Clinical Cases in Lung Cancer - Episode 3
Edward Kim, MD: These are the NCCN Guidelines. You can see here that we’ve got several category 1 recommendations. You see that we’ve got combinations of chemotherapy with atezolizumab-durvalumab, with both carboplatin and cisplatin. Then the others are more of the older regimens, the backbone of platinum plus etoposide and then platinum plus irinotecan, which got a lot of momentum in the Japan but not as much in the United States, and probably deservedly so. This is IMpower133. This was a carboplatin-etoposide with or without atezolizumab for extensive-stage small cell lung cancer. Atezolizumab is an immunotherapy that is used in several other areas. The trial design was here with a primary end point of overall survival and PFS. It was the triplet versus the doublet with a placebo-controlled aspect. You receive 4 cycles of therapy, and then either had placebo or atezolizumab as maintenance therapy until follow-up progression. There was a PCI that was allowed but it was based on the standard of care that were done. You can see there was no biomarker really assessed as part of the eligibility in the treatment here. These are the survival curves, PFS and OS. As you can see, the median survival was improved by 2 months, 12.3 vs 10.3, with a 1-year survival of over 50%. Those are better than historical controls and were statistically significant. Then there was an updated overall survival close to 23 months, and you can see that effect has continued with a hazard ratio, a P value, and an 18-month survival of 34%. Here, we can see the IMpower133 response rates with atezolizumab. You can see that although we do have usually high responses in small cell with chemotherapy, both of these performed well in the 60% range. There was also stable disease that was very similar, but again, we did see an effect with the atezolizumab group with the added immunotherapy.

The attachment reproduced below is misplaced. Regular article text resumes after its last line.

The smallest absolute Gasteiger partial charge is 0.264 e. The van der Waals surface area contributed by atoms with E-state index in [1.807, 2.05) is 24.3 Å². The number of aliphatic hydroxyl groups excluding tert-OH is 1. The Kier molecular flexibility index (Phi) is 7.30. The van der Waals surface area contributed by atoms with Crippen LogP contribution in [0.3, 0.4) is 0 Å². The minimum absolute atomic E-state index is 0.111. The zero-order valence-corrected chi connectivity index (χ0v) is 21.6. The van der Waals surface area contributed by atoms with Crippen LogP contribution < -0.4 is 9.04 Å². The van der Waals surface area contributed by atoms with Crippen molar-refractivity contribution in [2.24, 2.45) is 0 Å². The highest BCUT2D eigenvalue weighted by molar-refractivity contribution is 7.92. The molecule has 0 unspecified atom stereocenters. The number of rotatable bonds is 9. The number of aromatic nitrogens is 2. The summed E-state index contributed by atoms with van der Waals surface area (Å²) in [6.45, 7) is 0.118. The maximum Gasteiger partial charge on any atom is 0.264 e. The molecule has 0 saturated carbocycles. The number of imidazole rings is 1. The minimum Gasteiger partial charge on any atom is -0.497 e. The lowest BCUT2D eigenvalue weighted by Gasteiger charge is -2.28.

Chemotherapy-related adverse effects and immunotherapy-related adverse effects are things that we’re always cognizant of. Again, when you look at atezolizumab you’re going to expect to see more of these I/O related events. The overall grade 3/4 toxicities were very low, and that’s been our experience: We do see some severe toxicities but not as many. For instance, my nurse practitioner worked in melanoma for a couple of years and came over to work with me. She was really sacred when we started treating patients with I/O and weren’t doing UAs every week and getting thyroid function tests every week. I said, “No, that’s the way we did them in lung.” She said, “Are you sure?” You know, because she was coming from that melanoma area. Sure enough, that’s how it was, and we see the adverse effects can vary among tumor types with these I/Os.
Transcript edited for clarity.